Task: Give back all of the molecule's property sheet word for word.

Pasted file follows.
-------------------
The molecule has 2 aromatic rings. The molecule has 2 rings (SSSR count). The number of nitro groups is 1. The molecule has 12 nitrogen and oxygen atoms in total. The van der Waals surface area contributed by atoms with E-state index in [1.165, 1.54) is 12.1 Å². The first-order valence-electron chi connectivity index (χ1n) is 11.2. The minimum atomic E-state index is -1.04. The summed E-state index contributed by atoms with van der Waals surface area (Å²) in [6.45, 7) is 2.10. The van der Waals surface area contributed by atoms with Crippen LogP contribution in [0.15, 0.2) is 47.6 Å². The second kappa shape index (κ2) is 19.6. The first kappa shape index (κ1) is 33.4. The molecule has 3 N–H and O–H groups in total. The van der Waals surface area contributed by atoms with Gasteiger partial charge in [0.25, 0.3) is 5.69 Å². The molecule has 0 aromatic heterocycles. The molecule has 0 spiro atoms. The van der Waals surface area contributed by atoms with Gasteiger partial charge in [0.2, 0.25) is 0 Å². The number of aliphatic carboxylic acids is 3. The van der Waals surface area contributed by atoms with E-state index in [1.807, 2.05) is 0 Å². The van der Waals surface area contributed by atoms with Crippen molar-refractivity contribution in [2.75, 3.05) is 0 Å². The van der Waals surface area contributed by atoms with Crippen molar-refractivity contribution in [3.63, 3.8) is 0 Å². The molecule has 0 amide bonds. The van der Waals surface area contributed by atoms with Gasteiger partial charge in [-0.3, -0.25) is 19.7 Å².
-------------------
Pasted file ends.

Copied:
The molecule has 2 aromatic rings. The molecule has 2 rings (SSSR count). The number of nitro groups is 1. The molecule has 12 nitrogen and oxygen atoms in total. The van der Waals surface area contributed by atoms with E-state index in [1.165, 1.54) is 12.1 Å². The first-order valence-electron chi connectivity index (χ1n) is 11.2. The minimum atomic E-state index is -1.04. The summed E-state index contributed by atoms with van der Waals surface area (Å²) in [6.45, 7) is 2.10. The van der Waals surface area contributed by atoms with Crippen LogP contribution in [0.15, 0.2) is 47.6 Å². The second kappa shape index (κ2) is 19.6. The first kappa shape index (κ1) is 33.4. The molecule has 3 N–H and O–H groups in total. The van der Waals surface area contributed by atoms with Gasteiger partial charge in [0.25, 0.3) is 5.69 Å². The molecule has 0 aromatic heterocycles. The molecule has 0 spiro atoms. The van der Waals surface area contributed by atoms with Gasteiger partial charge in [0.2, 0.25) is 0 Å². The number of aliphatic carboxylic acids is 3. The van der Waals surface area contributed by atoms with E-state index in [1.807, 2.05) is 0 Å². The van der Waals surface area contributed by atoms with Crippen molar-refractivity contribution in [2.75, 3.05) is 0 Å². The van der Waals surface area contributed by atoms with Crippen molar-refractivity contribution in [3.63, 3.8) is 0 Å². The molecule has 0 amide bonds. The van der Waals surface area contributed by atoms with Gasteiger partial charge in [-0.3, -0.25) is 19.7 Å².